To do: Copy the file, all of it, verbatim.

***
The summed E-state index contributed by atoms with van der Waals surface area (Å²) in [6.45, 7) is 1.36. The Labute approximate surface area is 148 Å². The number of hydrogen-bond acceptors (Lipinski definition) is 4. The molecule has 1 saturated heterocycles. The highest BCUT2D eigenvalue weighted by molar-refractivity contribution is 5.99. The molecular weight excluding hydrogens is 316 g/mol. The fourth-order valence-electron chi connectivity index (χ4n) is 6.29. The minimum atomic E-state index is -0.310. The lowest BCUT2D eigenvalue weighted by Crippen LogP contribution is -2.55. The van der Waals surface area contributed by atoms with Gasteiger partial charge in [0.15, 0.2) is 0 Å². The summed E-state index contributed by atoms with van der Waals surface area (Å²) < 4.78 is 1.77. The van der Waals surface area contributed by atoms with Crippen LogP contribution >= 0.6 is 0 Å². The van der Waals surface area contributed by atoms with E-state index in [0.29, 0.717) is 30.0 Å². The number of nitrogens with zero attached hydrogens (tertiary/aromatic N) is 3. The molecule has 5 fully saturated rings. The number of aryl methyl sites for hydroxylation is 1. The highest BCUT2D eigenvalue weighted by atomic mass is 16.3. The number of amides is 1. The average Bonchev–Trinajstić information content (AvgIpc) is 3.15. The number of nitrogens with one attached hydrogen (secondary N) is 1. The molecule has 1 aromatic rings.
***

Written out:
The summed E-state index contributed by atoms with van der Waals surface area (Å²) in [6.45, 7) is 1.36. The Labute approximate surface area is 148 Å². The number of hydrogen-bond acceptors (Lipinski definition) is 4. The molecule has 1 saturated heterocycles. The highest BCUT2D eigenvalue weighted by molar-refractivity contribution is 5.99. The molecular weight excluding hydrogens is 316 g/mol. The fourth-order valence-electron chi connectivity index (χ4n) is 6.29. The minimum atomic E-state index is -0.310. The lowest BCUT2D eigenvalue weighted by Crippen LogP contribution is -2.55. The van der Waals surface area contributed by atoms with Gasteiger partial charge in [0.15, 0.2) is 0 Å². The summed E-state index contributed by atoms with van der Waals surface area (Å²) < 4.78 is 1.77. The van der Waals surface area contributed by atoms with Crippen LogP contribution >= 0.6 is 0 Å². The van der Waals surface area contributed by atoms with E-state index in [0.29, 0.717) is 30.0 Å². The number of nitrogens with zero attached hydrogens (tertiary/aromatic N) is 3. The molecule has 5 fully saturated rings. The number of aryl methyl sites for hydroxylation is 1. The highest BCUT2D eigenvalue weighted by atomic mass is 16.3. The number of amides is 1. The average Bonchev–Trinajstić information content (AvgIpc) is 3.15. The number of nitrogens with one attached hydrogen (secondary N) is 1. The molecule has 1 aromatic rings.